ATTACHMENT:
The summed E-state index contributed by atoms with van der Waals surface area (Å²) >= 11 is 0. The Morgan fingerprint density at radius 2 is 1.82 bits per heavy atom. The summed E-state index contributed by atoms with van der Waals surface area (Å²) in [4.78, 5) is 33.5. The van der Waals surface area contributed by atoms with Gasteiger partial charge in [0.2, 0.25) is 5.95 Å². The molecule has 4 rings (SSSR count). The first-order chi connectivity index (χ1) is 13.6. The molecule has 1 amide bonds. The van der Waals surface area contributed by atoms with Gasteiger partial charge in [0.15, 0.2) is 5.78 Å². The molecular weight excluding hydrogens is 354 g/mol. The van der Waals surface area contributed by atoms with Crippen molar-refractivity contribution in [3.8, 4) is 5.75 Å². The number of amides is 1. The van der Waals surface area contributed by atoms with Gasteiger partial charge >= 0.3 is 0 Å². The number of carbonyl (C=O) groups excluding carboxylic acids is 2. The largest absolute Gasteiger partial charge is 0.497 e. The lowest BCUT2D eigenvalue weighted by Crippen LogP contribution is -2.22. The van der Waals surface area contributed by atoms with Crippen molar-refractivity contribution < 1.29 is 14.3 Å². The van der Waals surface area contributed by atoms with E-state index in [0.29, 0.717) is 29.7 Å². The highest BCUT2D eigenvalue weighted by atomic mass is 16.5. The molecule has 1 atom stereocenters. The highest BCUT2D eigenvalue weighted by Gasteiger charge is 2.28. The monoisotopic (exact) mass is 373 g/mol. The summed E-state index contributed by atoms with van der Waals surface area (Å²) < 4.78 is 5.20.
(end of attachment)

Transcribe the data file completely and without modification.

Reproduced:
The summed E-state index contributed by atoms with van der Waals surface area (Å²) >= 11 is 0. The Morgan fingerprint density at radius 2 is 1.82 bits per heavy atom. The summed E-state index contributed by atoms with van der Waals surface area (Å²) in [4.78, 5) is 33.5. The van der Waals surface area contributed by atoms with Gasteiger partial charge in [0.2, 0.25) is 5.95 Å². The molecule has 4 rings (SSSR count). The first-order chi connectivity index (χ1) is 13.6. The molecule has 1 amide bonds. The van der Waals surface area contributed by atoms with Gasteiger partial charge in [0.15, 0.2) is 5.78 Å². The molecular weight excluding hydrogens is 354 g/mol. The van der Waals surface area contributed by atoms with Crippen molar-refractivity contribution in [3.8, 4) is 5.75 Å². The number of amides is 1. The van der Waals surface area contributed by atoms with Gasteiger partial charge >= 0.3 is 0 Å². The number of carbonyl (C=O) groups excluding carboxylic acids is 2. The largest absolute Gasteiger partial charge is 0.497 e. The lowest BCUT2D eigenvalue weighted by Crippen LogP contribution is -2.22. The van der Waals surface area contributed by atoms with Crippen molar-refractivity contribution < 1.29 is 14.3 Å². The van der Waals surface area contributed by atoms with E-state index in [0.29, 0.717) is 29.7 Å². The highest BCUT2D eigenvalue weighted by atomic mass is 16.5. The molecule has 1 atom stereocenters. The highest BCUT2D eigenvalue weighted by Gasteiger charge is 2.28. The monoisotopic (exact) mass is 373 g/mol. The summed E-state index contributed by atoms with van der Waals surface area (Å²) < 4.78 is 5.20.